Denoting language, especially burlesque verse, containing words or inflections from one language introduced into the context of another.
Early 17th century (in the sense ‘characteristic of a jumble or medley’): from modern Latin macaronicus, from obsolete Italian macaronico, a humorous formation from macaroni (see macaroni).
“This term we’re studying a macaronic poem I tink you’ll all enjoy”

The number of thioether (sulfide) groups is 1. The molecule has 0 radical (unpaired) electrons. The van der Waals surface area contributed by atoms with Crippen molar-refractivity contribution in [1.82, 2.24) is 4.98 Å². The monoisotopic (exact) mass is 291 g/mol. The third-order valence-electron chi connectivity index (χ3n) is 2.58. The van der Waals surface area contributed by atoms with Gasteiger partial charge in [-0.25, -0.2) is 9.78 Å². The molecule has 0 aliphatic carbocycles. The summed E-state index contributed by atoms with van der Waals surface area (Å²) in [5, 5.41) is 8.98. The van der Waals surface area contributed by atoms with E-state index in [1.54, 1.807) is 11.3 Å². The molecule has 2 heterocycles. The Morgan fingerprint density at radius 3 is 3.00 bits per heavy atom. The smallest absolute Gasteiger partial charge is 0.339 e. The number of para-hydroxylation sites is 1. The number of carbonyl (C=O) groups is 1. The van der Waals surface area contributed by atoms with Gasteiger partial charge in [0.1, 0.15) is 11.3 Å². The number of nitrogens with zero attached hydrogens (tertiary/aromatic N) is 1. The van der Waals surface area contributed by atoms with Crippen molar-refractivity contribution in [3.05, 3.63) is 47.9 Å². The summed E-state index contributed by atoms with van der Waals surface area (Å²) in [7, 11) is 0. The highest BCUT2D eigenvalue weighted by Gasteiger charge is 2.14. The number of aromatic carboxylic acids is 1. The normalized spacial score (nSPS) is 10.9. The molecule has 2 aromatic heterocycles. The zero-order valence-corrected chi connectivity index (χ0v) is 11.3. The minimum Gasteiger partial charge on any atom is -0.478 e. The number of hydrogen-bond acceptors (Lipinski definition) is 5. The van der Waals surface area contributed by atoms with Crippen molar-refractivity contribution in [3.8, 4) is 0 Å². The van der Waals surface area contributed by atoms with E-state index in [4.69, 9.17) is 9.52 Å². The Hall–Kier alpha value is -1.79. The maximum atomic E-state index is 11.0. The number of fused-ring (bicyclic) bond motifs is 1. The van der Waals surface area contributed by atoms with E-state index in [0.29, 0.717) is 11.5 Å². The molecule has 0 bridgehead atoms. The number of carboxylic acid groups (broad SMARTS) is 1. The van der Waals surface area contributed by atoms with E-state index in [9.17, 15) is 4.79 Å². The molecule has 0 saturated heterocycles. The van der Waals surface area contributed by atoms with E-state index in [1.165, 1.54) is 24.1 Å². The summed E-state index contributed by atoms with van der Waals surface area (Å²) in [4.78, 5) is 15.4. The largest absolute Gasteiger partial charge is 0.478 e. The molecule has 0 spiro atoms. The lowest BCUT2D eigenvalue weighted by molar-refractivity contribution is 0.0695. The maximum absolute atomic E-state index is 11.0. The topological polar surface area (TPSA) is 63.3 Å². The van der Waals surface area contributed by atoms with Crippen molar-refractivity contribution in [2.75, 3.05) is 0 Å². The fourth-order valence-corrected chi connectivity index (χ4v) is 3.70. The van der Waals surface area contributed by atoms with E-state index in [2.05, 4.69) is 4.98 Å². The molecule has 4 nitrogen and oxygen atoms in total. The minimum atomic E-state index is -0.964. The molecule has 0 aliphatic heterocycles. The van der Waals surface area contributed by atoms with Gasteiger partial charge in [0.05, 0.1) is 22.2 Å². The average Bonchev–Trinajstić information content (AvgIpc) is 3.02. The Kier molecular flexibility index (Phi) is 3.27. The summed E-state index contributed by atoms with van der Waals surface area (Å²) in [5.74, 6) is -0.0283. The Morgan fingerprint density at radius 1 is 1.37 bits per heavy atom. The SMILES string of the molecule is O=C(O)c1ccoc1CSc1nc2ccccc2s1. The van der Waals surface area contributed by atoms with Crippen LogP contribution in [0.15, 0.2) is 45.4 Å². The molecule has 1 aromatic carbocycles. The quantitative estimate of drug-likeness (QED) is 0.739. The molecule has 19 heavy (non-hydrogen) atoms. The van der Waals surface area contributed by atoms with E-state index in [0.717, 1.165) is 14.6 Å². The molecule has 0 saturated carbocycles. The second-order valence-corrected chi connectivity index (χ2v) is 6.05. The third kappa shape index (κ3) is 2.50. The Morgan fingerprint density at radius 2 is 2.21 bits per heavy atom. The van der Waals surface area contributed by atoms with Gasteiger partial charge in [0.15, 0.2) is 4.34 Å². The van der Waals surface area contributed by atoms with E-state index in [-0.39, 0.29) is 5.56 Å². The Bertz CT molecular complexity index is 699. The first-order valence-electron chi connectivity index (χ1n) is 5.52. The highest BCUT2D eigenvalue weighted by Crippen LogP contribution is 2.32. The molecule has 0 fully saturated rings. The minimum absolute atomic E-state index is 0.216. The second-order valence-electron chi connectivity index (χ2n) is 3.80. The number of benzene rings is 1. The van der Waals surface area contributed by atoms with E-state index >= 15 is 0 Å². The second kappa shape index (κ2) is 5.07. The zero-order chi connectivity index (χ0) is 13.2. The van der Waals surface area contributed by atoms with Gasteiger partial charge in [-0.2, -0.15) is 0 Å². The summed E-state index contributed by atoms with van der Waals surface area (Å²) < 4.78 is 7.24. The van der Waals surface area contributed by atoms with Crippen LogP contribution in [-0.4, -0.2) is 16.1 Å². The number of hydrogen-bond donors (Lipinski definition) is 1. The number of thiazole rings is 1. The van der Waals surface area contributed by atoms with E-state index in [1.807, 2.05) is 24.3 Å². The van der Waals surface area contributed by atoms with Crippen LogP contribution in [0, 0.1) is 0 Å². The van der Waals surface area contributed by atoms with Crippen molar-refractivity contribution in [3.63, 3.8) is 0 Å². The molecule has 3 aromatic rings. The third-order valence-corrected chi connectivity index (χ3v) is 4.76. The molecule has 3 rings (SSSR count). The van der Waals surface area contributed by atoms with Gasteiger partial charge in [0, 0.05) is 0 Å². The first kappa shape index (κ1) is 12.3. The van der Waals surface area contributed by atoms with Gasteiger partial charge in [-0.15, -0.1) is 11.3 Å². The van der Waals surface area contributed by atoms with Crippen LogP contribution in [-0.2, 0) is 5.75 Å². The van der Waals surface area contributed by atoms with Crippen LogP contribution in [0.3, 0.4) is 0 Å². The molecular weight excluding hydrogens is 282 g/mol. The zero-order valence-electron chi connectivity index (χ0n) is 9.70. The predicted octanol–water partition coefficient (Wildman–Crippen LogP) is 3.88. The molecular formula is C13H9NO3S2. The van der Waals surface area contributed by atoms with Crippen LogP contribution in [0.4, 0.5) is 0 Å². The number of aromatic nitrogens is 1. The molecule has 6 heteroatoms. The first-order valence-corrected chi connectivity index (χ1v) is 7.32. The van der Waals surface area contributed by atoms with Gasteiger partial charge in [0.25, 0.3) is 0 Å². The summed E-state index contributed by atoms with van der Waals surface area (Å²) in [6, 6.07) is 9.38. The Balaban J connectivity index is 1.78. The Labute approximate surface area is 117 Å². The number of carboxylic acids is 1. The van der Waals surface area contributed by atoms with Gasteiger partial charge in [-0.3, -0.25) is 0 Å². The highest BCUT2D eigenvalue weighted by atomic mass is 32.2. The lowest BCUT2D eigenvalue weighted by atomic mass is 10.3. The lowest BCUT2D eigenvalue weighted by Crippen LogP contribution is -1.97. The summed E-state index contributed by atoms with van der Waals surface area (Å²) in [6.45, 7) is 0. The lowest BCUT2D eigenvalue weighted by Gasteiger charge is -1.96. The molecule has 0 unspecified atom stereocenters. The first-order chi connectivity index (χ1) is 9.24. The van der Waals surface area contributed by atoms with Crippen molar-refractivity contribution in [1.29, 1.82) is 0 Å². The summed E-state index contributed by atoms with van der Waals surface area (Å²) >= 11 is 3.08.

“She spoke almost in a macaronic jumble.”
Something or someone that one vehemently dislikes/ A strong curse.
Early 16th century: from ecclesiastical Latin, ‘excommunicated person, excommunication’, from Greek anathema ‘thing dedicated’, (later) ‘thing devoted to evil, accursed thing’, from anatithenai ‘to set up’.